Upcoming Census embargo, updated Medicare provider data, overtime in workplaces

News. Five evils give poverty its grip. Billions in aid for low-income seniors goes unclaimed. President Barack Obama addresses the “diaper gap.” The U.S. has 1 million solar installations — will the next 1 million help low-income communities? The Houston school board approved a spending plan that helps schools with the most low-income students. The Arizona House revived KidsCare — and it moves to the Senate. Kansas lawmakers approved a welfare reform bill that will help with prescription drug costs. Louisiana will be the first state to use food stamp data for Medicaid expansion. L.A. is seeing another sharp rise in homelessness and outdoor tents. Food allergies = more $$$ for poor kids.

Data & demographics:

  • New subcounty population estimates are coming up – and will be under embargo by the Census Bureau next week. The 2015 numbers will include all governmental units, incorporated areas, minor civil divisions and consolidated cities. Housing unit estimates will be available for the nation, states and counties. The embargo starts next Tuesday, May 17 at 10 a.m.
  • U.S. workers are feeling better about finding a job if laid off, Gallup says. Confidence is back to pre-recession levels, in fact, after plummeting in 2010.
  • Covering the Oregon primary next week? The Census Bureau has demographic and voter data for you.

Reports & resources:

  • Three years of Medicare provider payment data is available, says the Association of Health Care Journalists. The AHCJ spreadsheets list providers broken down by state. Journalists can download and analyze these files – covering 2012, 2013 and now 2014 – to find stories for their audiences.
  • Wow, talk is hot about incarceration and joblessness: The Congressional Budget Office released a report Monday about several trends. Importantly: 16 percent of men in the U.S. between 18-34 were jobless or in jail, up from 11 percent in 1980. This has significant economic and budgetary implications, the CBO says.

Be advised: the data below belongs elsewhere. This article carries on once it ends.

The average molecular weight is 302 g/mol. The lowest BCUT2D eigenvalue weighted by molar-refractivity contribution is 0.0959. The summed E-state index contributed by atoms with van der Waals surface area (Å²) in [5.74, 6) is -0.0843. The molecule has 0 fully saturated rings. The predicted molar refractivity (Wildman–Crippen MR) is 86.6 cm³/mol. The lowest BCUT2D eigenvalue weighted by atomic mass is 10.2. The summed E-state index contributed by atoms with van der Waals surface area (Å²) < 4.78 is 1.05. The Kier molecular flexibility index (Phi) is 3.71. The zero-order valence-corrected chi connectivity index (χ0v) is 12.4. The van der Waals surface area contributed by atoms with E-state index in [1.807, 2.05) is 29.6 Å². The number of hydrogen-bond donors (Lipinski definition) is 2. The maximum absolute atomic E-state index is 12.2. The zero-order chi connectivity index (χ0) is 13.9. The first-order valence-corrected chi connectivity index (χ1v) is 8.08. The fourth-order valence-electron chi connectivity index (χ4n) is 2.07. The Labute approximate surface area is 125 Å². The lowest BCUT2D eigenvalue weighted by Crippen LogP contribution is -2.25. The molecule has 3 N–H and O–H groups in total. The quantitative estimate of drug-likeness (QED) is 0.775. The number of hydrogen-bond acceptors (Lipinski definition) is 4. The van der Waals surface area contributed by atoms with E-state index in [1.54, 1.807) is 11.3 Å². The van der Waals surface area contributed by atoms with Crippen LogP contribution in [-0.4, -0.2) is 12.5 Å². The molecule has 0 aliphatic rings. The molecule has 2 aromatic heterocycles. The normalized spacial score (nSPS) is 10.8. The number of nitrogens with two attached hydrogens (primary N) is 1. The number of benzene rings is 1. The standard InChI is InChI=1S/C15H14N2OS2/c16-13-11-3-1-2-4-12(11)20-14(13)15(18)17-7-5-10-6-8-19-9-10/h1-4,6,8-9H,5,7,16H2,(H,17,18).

• Overtime in the workplace – now there’s a topic we can all relate to and cover. The Economic Policy Institute released several new reports (including graphics) in its ongoing series, this week focusing on underpaid postdoctoral researchers, overtime rights and a new Department of Labor rule that will require overtime pay for millions of salaried workers.
Final thoughts. I’m updating the Covering Poverty website this week, migrating it from a 2008-era site managed by a small company here in Georgia to a self-hosted WordPress site that I have access to update. The changes are in the works now, if you’d like to check it out and give feedback. I plan to incorporate more visuals, graphs and interactive information, as well as links to social media and a new newsletter signup so fellow journalists can more easily join the ranks with us each week. It’s about time Covering Poverty joined 2016. Your thoughts?
Carefully curating for you,
Carolyn Crist

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